So now, May 25th has come and gone.
If you live in the EU, you’re probably at least somewhat familiar with the significance of this past Friday, the 25th of May, 2018 – this is the day that the EU’s new General Data Privacy Regulations, GDPR, became binding law.
Um, What’s GDPR???
But if you happen to live outside of the EU and have no clue what any of this means, here is a three line synopsis of the 99 articles and 173 recitals (!!) that make up this new exhaustive body of laws:
The point of GDPR is to give citizens living within the EU heighten control over their data and how it’s used. Any business or organization, regardless of where they are located, that holds any data at all on people living within the EU must become fully compliant with the new regulations and do everything they can to prevent improper handling of user data.
One of the many things businesses need to do to avoid getting hit with whopping fines (up to 20 million Euros!) is to update their privacy policies and obtain users’ consent to remain on their mailing lists. To this end, you may have noticed an influx of emails over the last few days from entities such as Google, Netflix and Amazon, all asking you to read their new enhanced privacy statements and to agree to remain on their mailing lists.
Attackers Love GDPR (for now, anyway)
Oh, the irony of using these new data protection laws as the basis for sophisticated phishing scams!
But wait, there’s more.
Just last week, reports of a new Apple/GDPR-based scam began to emerge. In this variant, the fake Apple email asks the recipient to update their profile as part of security hardening measures ahead of the new regulations. The idea here is to get victims to divulge their Apple account information, which may include credit card details.
Spotting GDPR Phishing Emails
These fake-out emails may look a whole lot like the real thing and, with all the confusion GDPR has created for the non-legally-minded, they may indeed sound very legit. So how can you spot a fraudulent GDPR email if and when you get one?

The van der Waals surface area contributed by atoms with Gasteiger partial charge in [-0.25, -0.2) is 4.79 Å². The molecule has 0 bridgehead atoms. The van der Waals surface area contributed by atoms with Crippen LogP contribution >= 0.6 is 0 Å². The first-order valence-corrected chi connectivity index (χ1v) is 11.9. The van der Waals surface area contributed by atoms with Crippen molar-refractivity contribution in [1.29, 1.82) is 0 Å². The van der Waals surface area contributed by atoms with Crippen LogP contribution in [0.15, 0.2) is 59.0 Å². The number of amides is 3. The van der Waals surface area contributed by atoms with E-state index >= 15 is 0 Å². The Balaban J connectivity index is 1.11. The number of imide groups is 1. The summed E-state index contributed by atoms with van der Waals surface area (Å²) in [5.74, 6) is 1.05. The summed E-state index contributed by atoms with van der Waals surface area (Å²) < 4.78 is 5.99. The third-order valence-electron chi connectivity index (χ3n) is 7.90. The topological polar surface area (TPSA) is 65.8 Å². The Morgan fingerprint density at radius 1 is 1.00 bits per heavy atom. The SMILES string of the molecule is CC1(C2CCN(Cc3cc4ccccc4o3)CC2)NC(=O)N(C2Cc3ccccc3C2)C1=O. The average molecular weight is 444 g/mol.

- Check the design, context, spelling, domain names and grammar thoroughly. When creating fraudulent emails, it’s (thankfully) really tough to get all the nitty gritty details just right, so attackers usually mess up in at least one of these areas. For example, the Apple phishing email was sent at random, which means that lots and lots of non-Apple users got it, making it out of context. Moreover, the domain name that readers reached upon clicking the embedded link was completely unrelated to Apple, another giveaway right there.
- Pay close attention to the sender’s email address. Sure, the email may say it’s from Airbnb, but if the email address doesn’t sufficiently reflect that, delete it.
- Think about the tone of the email. Attackers want to get the reader to act without thinking, so the tone of such emails is usually quite urgent.
Don’t assume that since GDPR has already taken effect, you won’t be seeing any more of these emails. More than 50 percent of companies won’t be GDPR-complaint until the end of the year — and many more will only achieve compliance in the next few years. This means that you’ll be getting these “We’re updating our privacy statement” emails for a long time to come — so continue to be on the lookout for more of these baddies. Make sure you’re armed with enough information to avoid getting caught in their snare.